Longlac is approximately half way between Toronto and Winnipeg, and is 320 kilometres from Thunder Bay. So for me, on one particularly longish trip, making it to Longlac was kindofabigdeal.
There is nothing between Hearst and Longlac save for maybe a gas station (and I mean maybe) and the Klotz Lake washroom/swimming combo rest station on the side of the road. The drive seems. to. take. for. ever. (ok I think I got my point across, it’s probably not that bad.)
So, for me at least, the oncoming arrival of Longlac was a big deal – finally, the end of this 200 kilometre stretch of nothingness…! It’s no surprise that the town’s Protestant church is named St. John-in-the-Wilderness. And it wasn’t founded in the fur trading days either – this was founded ‘in the wilderness’ in, wait for it, 1943.
Today, Longlac is a former paper and forestry town trying to reinvent itself in a difficult economy and represents the westernmost edge of northern Ontario’s francophone belt – just under half its residents are French-speakers. Hence the local caisse.
When you get into the town you’re immediately greeted by a horse statue and two beached boats. The horse is pulling logs (which you can’t see unless you climb up the little hill to the statue itself.) I think the boats are supposed to carry logs too. They seem to be the remains of a former miniputt course. It’s too bad it can be a bit confusing to the visitor.
Longlac has a long history. Prior to 1800 the town was a North West Company trading post. In 1814, the Hudson Bay Company set up a rival post, and in the spirit of modern commercialism the two merged in 1821. There is a historical plaque with a statue of two guys in a canoe, representing the role of Aboriginal peoples and fur traders in building Longlac. There’s also a town history board back at the tourist office/former mini putt site.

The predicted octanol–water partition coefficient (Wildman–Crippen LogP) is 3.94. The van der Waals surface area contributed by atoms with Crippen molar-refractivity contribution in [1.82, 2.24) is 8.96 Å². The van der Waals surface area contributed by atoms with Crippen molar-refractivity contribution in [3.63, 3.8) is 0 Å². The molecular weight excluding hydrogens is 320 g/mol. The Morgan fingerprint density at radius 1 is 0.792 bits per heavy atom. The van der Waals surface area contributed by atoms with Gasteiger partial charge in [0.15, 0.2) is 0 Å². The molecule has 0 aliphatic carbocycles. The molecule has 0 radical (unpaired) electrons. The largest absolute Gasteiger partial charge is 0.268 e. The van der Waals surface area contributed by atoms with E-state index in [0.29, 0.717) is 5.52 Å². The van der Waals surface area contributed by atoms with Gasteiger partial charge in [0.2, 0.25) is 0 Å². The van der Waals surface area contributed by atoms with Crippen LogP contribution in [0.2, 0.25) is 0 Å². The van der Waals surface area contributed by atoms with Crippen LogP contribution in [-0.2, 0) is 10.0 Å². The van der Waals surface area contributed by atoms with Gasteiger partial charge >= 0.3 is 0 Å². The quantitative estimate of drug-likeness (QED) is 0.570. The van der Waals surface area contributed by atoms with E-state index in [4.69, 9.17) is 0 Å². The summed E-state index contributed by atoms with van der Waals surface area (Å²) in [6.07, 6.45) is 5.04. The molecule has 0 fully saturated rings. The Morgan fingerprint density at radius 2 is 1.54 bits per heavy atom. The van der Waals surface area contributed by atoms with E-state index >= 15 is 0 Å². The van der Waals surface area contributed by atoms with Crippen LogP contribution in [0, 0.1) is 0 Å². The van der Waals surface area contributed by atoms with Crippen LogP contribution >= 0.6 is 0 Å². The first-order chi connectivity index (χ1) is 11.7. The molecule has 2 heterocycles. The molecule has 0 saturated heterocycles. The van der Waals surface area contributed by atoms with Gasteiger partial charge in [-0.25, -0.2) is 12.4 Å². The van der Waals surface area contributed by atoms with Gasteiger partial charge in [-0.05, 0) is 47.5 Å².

Longlac used to be a mill town but today, no mills operate in Longlac. All three have shut down in the last few years. “Founded on fur, sustained by the forest” is Longlac’s motto, and considering that the forestry industry is contracting in northern Ontario, you have to wonder what a town of 1200ish will find to sustain itself. What other jobs can there be in the area? How long before parents have to start working in Alberta? It is communities like Longlac that you really feel for – they’ve survived this long.
Longlac’s main strip is Forestry Road, which runs perpendicular to Highway 11. It has a row of streetlights right in the middle of the road, which practically invites you to play a game of bumper cars with your vehicle. What happens if you have to swerve for a dog?
Longlac has the requisite truck stops and third tier franchises of a Highway 11 town, with places like Robin’s Doughnuts and 2 for 1 Pizza. There’s an LCBO outlet, a bed and breakfast (Lily’s), and what seems like the newest Rexall pharmacy in Canada. (It is so shiny and suburban that it looks a bit out of place.)
I hope to visit again. Maybe someone can send me an email and let more know a bit more so I can add it here.